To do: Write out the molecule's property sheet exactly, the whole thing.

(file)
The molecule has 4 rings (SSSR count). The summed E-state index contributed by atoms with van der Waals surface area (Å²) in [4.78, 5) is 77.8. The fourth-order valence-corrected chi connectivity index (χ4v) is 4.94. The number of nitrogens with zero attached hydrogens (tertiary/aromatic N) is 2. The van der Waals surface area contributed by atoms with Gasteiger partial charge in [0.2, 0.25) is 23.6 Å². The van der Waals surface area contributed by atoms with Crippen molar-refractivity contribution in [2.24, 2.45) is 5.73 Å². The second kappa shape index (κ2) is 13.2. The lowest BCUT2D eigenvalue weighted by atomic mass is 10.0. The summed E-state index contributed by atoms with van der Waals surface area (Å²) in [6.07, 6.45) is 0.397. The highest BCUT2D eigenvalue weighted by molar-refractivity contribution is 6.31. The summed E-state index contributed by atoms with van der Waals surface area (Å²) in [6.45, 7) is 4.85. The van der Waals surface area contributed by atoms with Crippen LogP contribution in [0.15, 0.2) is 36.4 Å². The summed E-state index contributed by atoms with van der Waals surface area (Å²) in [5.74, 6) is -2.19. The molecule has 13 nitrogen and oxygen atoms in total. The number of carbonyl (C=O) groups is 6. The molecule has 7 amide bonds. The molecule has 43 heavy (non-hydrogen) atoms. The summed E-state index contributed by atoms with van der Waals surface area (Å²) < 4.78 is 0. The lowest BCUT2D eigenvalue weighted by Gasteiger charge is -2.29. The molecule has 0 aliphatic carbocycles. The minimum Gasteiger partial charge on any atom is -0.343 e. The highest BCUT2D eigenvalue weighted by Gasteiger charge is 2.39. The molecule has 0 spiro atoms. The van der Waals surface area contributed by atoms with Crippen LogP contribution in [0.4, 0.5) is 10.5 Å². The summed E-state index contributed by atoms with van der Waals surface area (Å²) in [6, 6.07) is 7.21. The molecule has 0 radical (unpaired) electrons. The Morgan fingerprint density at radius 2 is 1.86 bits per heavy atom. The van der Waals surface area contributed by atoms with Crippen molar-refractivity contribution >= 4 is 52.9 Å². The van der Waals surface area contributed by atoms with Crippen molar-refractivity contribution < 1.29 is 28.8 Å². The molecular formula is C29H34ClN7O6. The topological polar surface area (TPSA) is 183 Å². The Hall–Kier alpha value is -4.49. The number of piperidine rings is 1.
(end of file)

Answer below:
The molecule has 4 rings (SSSR count). The summed E-state index contributed by atoms with van der Waals surface area (Å²) in [4.78, 5) is 77.8. The fourth-order valence-corrected chi connectivity index (χ4v) is 4.94. The number of nitrogens with zero attached hydrogens (tertiary/aromatic N) is 2. The van der Waals surface area contributed by atoms with Gasteiger partial charge in [0.2, 0.25) is 23.6 Å². The van der Waals surface area contributed by atoms with Crippen molar-refractivity contribution in [2.24, 2.45) is 5.73 Å². The second kappa shape index (κ2) is 13.2. The lowest BCUT2D eigenvalue weighted by atomic mass is 10.0. The summed E-state index contributed by atoms with van der Waals surface area (Å²) in [6.07, 6.45) is 0.397. The highest BCUT2D eigenvalue weighted by molar-refractivity contribution is 6.31. The summed E-state index contributed by atoms with van der Waals surface area (Å²) in [6.45, 7) is 4.85. The van der Waals surface area contributed by atoms with Crippen LogP contribution in [0.15, 0.2) is 36.4 Å². The summed E-state index contributed by atoms with van der Waals surface area (Å²) in [5.74, 6) is -2.19. The molecule has 13 nitrogen and oxygen atoms in total. The number of carbonyl (C=O) groups is 6. The molecule has 7 amide bonds. The molecule has 43 heavy (non-hydrogen) atoms. The summed E-state index contributed by atoms with van der Waals surface area (Å²) < 4.78 is 0. The lowest BCUT2D eigenvalue weighted by Gasteiger charge is -2.29. The molecule has 0 aliphatic carbocycles. The minimum Gasteiger partial charge on any atom is -0.343 e. The highest BCUT2D eigenvalue weighted by Gasteiger charge is 2.39. The molecule has 0 spiro atoms. The van der Waals surface area contributed by atoms with Crippen LogP contribution in [0.4, 0.5) is 10.5 Å². The summed E-state index contributed by atoms with van der Waals surface area (Å²) in [6, 6.07) is 7.21. The molecule has 0 radical (unpaired) electrons. The Morgan fingerprint density at radius 2 is 1.86 bits per heavy atom. The van der Waals surface area contributed by atoms with Crippen molar-refractivity contribution >= 4 is 52.9 Å². The van der Waals surface area contributed by atoms with Crippen molar-refractivity contribution < 1.29 is 28.8 Å². The molecular formula is C29H34ClN7O6. The topological polar surface area (TPSA) is 183 Å². The Hall–Kier alpha value is -4.49. The number of piperidine rings is 1.